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National Guard Deployed To Mississippi


Governor Tate Reeves of Mississippi has activated the National Guard due to the ongoing water crisis in Jackson, Mississippi.

A recent rain storm coupled with an outdated water system has led to a major water crisis in Jackson, Mississippi.

Governor Reeves called in the National Guard to help distribute water bottles due to the fact there is no clean water in the city to drink.

Things have gotten so bad some residents in Missippi have waited in lines over a mile long just for water.

CNN dropped these details:

Recent torrential rain coupled with years of water system issues have resulted in a crisis in Jackson, Mississippi, where the city doesn’t have enough water to fight fires, flush toilets or even hand out to residents in need.

Jackson’s main water treatment facility began failing Monday, according to Gov. Tate Reeves. The National Guard was called up to help distribute bottled water as crews work to get the water treatment plant back online, state officials said.

But the distribution itself proved unsustainable. Residents of all ages were seen waiting in lines more than a mile long at Hawkins Field Airport for at least two hours Tuesday for just one case of bottled water. The event was supposed to span three hours, but barely ran two as people were eventually turned away when the 700 cases of water ran out.

“I keep saying we’re going to be the next Michigan,” said Jeraldine Watts, 86, who was able to get water at a grocery store Monday night. “And it looks like that’s exactly what we’re headed for.”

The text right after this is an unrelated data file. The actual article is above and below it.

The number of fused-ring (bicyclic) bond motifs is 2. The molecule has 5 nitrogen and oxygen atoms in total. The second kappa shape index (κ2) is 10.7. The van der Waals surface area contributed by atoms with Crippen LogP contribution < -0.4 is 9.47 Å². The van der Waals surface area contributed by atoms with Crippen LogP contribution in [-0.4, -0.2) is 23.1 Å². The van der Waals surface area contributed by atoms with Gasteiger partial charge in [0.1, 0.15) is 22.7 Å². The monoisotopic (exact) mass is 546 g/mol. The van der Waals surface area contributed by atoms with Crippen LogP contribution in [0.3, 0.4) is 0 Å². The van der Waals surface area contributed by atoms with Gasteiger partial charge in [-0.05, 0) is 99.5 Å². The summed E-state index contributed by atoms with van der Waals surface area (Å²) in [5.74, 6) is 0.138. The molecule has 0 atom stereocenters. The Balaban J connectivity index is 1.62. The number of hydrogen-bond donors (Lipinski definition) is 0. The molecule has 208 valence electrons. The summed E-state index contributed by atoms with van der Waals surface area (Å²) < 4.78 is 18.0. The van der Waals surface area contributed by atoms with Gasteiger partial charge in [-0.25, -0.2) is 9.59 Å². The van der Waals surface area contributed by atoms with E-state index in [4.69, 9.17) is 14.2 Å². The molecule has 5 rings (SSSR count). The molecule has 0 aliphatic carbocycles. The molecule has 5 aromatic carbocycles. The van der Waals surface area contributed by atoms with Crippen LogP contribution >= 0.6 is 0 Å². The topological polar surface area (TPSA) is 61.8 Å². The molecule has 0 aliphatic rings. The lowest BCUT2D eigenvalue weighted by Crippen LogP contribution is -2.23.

The Daily Mail added more to the story:

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Mississippi activated its National Guard on Tuesday to help distribute water to tens of thousands of Jackson residents after a long-troubled treatment plant broke down, leaving most of the state capital without safe running water, possibly for days.

Governor Tate Reeves declared a state of emergency for Jackson and surrounding communities, warning the area’s 180,000 people to avoid drinking tap water.

He also called up the state National Guard to assist in efforts to bring relief to the city, which was battered by record rainfall and flooding over the weekend.

Tankers distributed non-potable water and bottled drinking water was distributed at several sites, the city said.

The state trucked in 10 tractor-trailers of water on Tuesday and was expecting another 108 trucks in the coming days, state emergency management director Stephen McCraney told reporters.


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